Sunday, June 3, 2018

Ball, The Fed and Lehman Brothers

Laurence M. Ball, a professor of economics at Johns Hopkins University, is convinced that (1) the Federal Reserve Bank had the authority to rescue Lehman in 2008 and that (2) in any event, the beliefs of Fed officials about their legal authority were not the real reason they chose not to rescue the firm. In The Fed and Lehman Brothers: Setting the Record Straight on a Financial Disaster (Cambridge University Press, 2018), based on publicly available sources, Ball makes his case.

After a deal to sell Lehman to Barclays fell apart on September 14, what could the Fed have done to avert Lehman’s bankruptcy the next day? Actually, as Ball points out, not all of the Lehman enterprise failed on the 15th. LBHI, the holding company, filed for bankruptcy, along with most of its subsidiaries. But one subsidiary did not: Lehman Brothers Inc., the company’s broker-dealer in New York. “The Fed kept LBI in business from September 15 to September 18 by lending it tens of billions of dollars. After that, Barclays purchased part of LBI and the rest was wound down by a court-appointed trustee.”

The usual explanation for the Fed’s refusal to lend to LBHI was that, under Section 13(3) of the Federal Reserve Act, the loan had to be “secured to the satisfaction of the Reserve Bank.” Fed officials took this to mean that the Fed cannot make a loan if there is a significant risk that it will lose money on the deal. This provision did not require that Lehman be solvent, but “examining Lehman’s solvency helps us to understand what assistance the firm needed to survive its liquidity crisis, and to assess its longer-term prospects.” Ball contends that, with mark-to-market valuation in the distressed markets of September 2008, Lehman was near the edge of solvency, so “it was probably solvent based on its assets’ fundamental values.” The problem, of course, was not solvency but liquidity. Lehman, Ball calculates, “would have needed about $84 billion of assistance to stay in operation for a period of weeks or months” while it looked for long-term solutions to its problems.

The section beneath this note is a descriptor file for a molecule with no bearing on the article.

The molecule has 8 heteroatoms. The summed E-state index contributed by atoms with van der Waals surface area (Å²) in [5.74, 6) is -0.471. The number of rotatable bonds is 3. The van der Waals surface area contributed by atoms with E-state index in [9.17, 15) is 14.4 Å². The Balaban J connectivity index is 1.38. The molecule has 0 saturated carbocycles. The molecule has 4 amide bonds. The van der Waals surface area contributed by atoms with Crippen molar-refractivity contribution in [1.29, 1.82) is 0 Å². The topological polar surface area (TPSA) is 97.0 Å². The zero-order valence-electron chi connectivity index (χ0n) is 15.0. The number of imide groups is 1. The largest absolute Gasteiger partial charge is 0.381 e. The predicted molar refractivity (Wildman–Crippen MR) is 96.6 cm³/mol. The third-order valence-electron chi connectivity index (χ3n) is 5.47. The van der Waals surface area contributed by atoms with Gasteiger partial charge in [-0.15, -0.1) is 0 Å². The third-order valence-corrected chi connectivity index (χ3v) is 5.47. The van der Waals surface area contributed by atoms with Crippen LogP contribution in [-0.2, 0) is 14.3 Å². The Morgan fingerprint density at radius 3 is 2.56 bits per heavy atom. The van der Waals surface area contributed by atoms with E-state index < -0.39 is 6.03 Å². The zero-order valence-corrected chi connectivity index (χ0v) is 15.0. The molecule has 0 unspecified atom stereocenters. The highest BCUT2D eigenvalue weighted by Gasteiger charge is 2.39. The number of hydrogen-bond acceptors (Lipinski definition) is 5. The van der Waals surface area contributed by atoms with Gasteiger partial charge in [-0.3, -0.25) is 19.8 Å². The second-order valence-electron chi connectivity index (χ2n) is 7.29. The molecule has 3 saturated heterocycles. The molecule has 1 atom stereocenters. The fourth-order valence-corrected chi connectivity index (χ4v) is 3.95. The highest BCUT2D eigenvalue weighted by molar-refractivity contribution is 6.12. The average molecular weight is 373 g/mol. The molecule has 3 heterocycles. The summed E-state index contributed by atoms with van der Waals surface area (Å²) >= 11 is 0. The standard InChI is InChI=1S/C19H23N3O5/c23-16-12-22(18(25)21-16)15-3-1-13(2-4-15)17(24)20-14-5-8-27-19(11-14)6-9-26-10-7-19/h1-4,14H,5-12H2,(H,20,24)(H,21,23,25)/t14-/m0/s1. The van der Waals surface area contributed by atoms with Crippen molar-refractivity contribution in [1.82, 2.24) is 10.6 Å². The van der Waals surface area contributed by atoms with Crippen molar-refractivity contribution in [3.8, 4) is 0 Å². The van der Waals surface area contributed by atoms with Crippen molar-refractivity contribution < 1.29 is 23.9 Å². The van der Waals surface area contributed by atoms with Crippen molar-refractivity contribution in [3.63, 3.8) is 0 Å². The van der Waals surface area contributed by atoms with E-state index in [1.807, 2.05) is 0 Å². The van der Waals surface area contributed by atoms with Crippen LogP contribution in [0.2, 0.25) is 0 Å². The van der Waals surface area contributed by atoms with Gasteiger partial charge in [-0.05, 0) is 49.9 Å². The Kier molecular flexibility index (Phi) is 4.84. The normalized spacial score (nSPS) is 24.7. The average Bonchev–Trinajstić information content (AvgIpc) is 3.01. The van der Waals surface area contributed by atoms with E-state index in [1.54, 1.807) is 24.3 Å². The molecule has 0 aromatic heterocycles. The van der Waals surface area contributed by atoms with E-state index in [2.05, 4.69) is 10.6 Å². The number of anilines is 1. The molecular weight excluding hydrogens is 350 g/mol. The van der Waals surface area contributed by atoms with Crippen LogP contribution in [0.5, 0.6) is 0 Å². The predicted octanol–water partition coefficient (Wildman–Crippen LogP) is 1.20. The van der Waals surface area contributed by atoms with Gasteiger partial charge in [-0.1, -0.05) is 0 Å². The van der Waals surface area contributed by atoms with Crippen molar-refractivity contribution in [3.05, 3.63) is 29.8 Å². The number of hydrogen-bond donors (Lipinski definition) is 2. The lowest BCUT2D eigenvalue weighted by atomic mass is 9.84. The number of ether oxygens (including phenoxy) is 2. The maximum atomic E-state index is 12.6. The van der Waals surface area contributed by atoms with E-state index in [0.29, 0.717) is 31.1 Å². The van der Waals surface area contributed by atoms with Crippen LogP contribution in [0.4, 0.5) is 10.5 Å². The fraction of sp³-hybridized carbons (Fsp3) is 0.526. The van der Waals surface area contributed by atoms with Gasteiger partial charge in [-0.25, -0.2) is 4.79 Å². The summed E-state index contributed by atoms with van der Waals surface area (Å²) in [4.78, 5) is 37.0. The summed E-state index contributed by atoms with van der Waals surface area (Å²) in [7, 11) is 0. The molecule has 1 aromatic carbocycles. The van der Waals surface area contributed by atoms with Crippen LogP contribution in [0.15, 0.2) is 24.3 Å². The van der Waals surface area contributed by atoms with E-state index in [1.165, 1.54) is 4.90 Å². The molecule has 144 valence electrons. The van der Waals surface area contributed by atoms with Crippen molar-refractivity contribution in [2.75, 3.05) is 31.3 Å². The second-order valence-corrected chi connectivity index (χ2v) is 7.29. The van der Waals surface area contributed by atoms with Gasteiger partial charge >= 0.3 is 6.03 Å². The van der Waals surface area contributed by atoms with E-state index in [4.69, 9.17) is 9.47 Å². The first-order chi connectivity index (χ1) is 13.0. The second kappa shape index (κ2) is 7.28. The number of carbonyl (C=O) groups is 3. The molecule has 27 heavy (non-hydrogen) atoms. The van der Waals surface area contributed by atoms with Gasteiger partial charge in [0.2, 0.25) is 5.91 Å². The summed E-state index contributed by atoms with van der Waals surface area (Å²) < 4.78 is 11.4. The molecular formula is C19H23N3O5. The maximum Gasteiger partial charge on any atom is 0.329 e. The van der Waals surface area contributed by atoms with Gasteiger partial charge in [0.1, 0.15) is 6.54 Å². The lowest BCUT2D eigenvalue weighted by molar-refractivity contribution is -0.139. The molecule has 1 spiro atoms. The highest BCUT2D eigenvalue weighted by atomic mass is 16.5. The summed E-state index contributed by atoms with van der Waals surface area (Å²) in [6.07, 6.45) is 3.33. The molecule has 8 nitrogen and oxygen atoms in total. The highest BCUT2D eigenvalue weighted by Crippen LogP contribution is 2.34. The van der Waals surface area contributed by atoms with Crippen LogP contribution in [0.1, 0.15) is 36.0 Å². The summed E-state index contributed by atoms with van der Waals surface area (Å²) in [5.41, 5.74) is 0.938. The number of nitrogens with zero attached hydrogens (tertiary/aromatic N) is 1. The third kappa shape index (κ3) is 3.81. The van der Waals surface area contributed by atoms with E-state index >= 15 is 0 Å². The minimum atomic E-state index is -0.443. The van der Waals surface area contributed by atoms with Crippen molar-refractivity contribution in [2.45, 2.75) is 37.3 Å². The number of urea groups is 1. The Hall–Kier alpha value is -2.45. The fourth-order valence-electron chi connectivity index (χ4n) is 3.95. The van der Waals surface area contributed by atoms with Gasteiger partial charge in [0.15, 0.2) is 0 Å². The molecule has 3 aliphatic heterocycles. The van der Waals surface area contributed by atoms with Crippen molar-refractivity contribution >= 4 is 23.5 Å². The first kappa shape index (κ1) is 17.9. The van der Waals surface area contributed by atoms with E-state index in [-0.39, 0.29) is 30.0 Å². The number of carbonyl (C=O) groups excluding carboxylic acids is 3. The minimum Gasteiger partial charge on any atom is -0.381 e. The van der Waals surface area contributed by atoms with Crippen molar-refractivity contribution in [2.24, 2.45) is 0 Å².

Ball argues that the real villain in Lehman’s bankruptcy was Hank Paulson, that he insisted on the bankruptcy and that Fed officials acquiesced. Moreover, he suggests, neither Paulson nor Fed officials fully appreciated the severe damage to the financial system that Lehman’s bankruptcy would cause.

Ball supports his hypothesis with ample documentation. Whether readers come away convinced that the Fed made a grievous error in not being the lender of last resort to Lehman will probably depend on their view of the Fed. And even if future Fed leaders “take the Lehman lesson to heart,” they may be hamstrung in their actions. The Dodd-Frank Act revised Section 13(3) to limit the Fed’s lending authority and to make all lending subject to the approval of the Secretary of the Treasury, a political appointee.

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